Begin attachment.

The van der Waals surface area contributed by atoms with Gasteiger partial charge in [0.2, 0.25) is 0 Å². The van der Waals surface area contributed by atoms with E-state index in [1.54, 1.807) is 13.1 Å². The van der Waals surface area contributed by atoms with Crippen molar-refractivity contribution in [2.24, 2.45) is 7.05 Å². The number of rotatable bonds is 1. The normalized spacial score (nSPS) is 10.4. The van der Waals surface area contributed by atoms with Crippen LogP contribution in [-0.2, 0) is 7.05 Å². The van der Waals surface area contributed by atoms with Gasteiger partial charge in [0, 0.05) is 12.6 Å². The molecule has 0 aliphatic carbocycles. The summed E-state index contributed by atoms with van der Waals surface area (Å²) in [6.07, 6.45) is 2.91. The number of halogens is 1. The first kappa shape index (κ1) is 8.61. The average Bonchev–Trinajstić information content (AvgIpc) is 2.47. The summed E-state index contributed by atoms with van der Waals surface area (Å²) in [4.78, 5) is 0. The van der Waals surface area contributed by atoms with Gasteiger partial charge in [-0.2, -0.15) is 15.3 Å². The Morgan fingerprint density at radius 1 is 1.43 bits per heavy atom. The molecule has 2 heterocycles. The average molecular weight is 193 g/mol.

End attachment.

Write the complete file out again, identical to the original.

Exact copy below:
The van der Waals surface area contributed by atoms with Gasteiger partial charge in [0.2, 0.25) is 0 Å². The van der Waals surface area contributed by atoms with E-state index in [1.54, 1.807) is 13.1 Å². The van der Waals surface area contributed by atoms with Crippen molar-refractivity contribution in [2.24, 2.45) is 7.05 Å². The number of rotatable bonds is 1. The normalized spacial score (nSPS) is 10.4. The van der Waals surface area contributed by atoms with Crippen LogP contribution in [-0.2, 0) is 7.05 Å². The van der Waals surface area contributed by atoms with Gasteiger partial charge in [0, 0.05) is 12.6 Å². The molecule has 0 aliphatic carbocycles. The summed E-state index contributed by atoms with van der Waals surface area (Å²) in [6.07, 6.45) is 2.91. The number of halogens is 1. The first kappa shape index (κ1) is 8.61. The average Bonchev–Trinajstić information content (AvgIpc) is 2.47. The summed E-state index contributed by atoms with van der Waals surface area (Å²) in [4.78, 5) is 0. The van der Waals surface area contributed by atoms with Gasteiger partial charge in [-0.2, -0.15) is 15.3 Å². The Morgan fingerprint density at radius 1 is 1.43 bits per heavy atom. The molecule has 2 heterocycles. The average molecular weight is 193 g/mol.